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The costs of functional gastrointestinal disorders and related signs and symptoms in infants: a summary for healthcare professionals

Over £72 million is spent each year in England to manage functional gastrointestinal (GI) symptoms, stated the researchers in their BMJ Open paper. They stress that this figure, which includes £49.1 million in NHS expenditure, is likely to be “a significant underestimate”.

The study, led by James Mahon from the York Health Economics Consortium, found that parents of children with functional GI disorders were spending £13.6 million per year on over-the-counter colic medicine to ease their children’s symptoms.

The researchers concluded that it is clear from the data that there is discrepancy between guidelines, which emphasise parental reassurance and nutritional advice, and their implementation in practice. This is evidenced by the amount spent on medicinal solutions which are not recommended, both prescribed and over the counter, to treat infant functional GI disorders.

“Some infants are being medicated unnecessarily, which is potentially detrimental to patient health outcomes and definitely a wasted cost, either to the taxpayer or to parents,” concluded the researchers.

The study was divided into two stages. Initially the researchers conducted a systematic literature review to identify studies published after 2005 that offered information on the volume and/or costs of treatments for functional GI disorders. This was followed by a cost of illness calculation using data from England.

For the cost of illness calculation, the researchers combined the different sources of publicly funded and parental out of pocket expenditure for children with functional GI disorders during the year 2014–2015. They estimated the total cost at £72.3 million per year (see table for breakdown of costs).

However, they stressed that this figure was likely to be “significantly higher in reality” as a number of potential costs had been excluded from the calculations. These included the cost of alternative therapies; diagnostic or treatment costs for admitted infants; outpatient consultations; proton pump inhibitors; parents’ days off work; reduced productivity of parents; side effect costs; prescription of constipation remedies; anti-allergy treatments.

Summary of costs of functional GI disorders and symptoms in England 2014/5

Cost area Value (million)
Prescriptions of colic/reflux/constipation medicines £5.8
Prescriptions of colic/reflux/constipation formulas £0.9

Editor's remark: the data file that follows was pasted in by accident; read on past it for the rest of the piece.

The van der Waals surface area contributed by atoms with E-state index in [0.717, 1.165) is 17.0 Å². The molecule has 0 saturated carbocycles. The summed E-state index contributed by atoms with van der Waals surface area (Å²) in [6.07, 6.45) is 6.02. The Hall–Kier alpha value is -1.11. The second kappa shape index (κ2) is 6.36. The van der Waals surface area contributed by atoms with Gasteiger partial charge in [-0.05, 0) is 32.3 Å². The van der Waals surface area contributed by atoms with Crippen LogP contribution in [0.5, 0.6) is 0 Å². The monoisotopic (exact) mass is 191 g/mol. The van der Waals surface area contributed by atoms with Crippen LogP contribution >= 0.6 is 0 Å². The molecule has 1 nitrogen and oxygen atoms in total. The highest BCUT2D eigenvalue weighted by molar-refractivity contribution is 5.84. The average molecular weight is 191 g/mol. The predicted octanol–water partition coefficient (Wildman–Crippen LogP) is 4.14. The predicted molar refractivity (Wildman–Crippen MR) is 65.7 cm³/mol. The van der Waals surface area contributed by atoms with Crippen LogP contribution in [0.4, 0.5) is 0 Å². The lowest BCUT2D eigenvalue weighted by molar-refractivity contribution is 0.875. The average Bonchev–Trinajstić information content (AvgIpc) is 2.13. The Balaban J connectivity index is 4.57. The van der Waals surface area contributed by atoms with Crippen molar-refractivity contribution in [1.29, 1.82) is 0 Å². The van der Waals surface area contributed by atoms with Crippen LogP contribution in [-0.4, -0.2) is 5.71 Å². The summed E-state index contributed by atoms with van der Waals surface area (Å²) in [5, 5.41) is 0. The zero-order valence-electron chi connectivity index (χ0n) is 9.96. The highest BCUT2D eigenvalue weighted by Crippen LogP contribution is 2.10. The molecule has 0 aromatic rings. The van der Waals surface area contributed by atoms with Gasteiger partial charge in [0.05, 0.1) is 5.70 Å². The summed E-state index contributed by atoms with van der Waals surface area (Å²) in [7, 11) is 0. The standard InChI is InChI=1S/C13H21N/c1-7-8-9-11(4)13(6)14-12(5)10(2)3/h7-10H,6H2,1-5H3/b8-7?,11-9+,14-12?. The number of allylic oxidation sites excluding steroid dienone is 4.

Health visitor appointments £3.5
GP appointments £26.0
Admitted patient care £9.3
A&E visits £3.6
Over the counter (OTC) colic medicines £13.6
OTC antiregurgitation formulas £9.6
Total costs £72.3

 

The researchers concluded that this study highlights the fact that guidelines, which recommend parental reassurance and nutritional advice, are not always being followed, resulting in some infants being medicated unnecessarily.

Our careline

The information above is designed to help healthcare professionals support parents, but if you still need assistance, at Nutricia Early Life Nutrition we have two carelines with two dedicated phone numbers; one for your patients to call directly, and the other specifically for healthcare professionals. The Nutricia Early Life Nutrition healthcare professional helpline is staffed by people who understand what it’s like to be on the frontline of healthcare. Our team has over a hundred and fifty years’ cumulative experience, including hands-on experience in midwifery, as well as paediatric and neonatal nursing.

Our free healthcare professional helpline is open from 8am to 8pm, Monday to Friday. Just phone 0800 996 1234 for expert advice on infant feeding and nutrition, including common infant feeding problems such as cows’ milk allergy, colic, constipation and reflux.

IMPORTANT NOTICE: Breastfeeding is best for babies. Infant formula is suitable from birth when babies are not breastfed. Follow-on milk is only for babies over 6 months, as part of a mixed diet and should not be used as a breastmilk substitute before 6 months. We advise that all formula milks including the decision to start weaning should be made on the advice of a doctor, midwife, health visitor, public health nurse, dietitian, pharmacist or other professional responsible for maternal and child care. Foods for special medical purposes should only be used under medical supervision. May be suitable for use as the sole source of nutrition for infants from birth, and/or as part of a balanced diet from 6–12 months. Refer to label for details.

  1. Mahon J, Lifschitz C, Ludwig T, Thapar N, Glanville J, Miqdady M, et al. BMJ Open. 2017;7(11).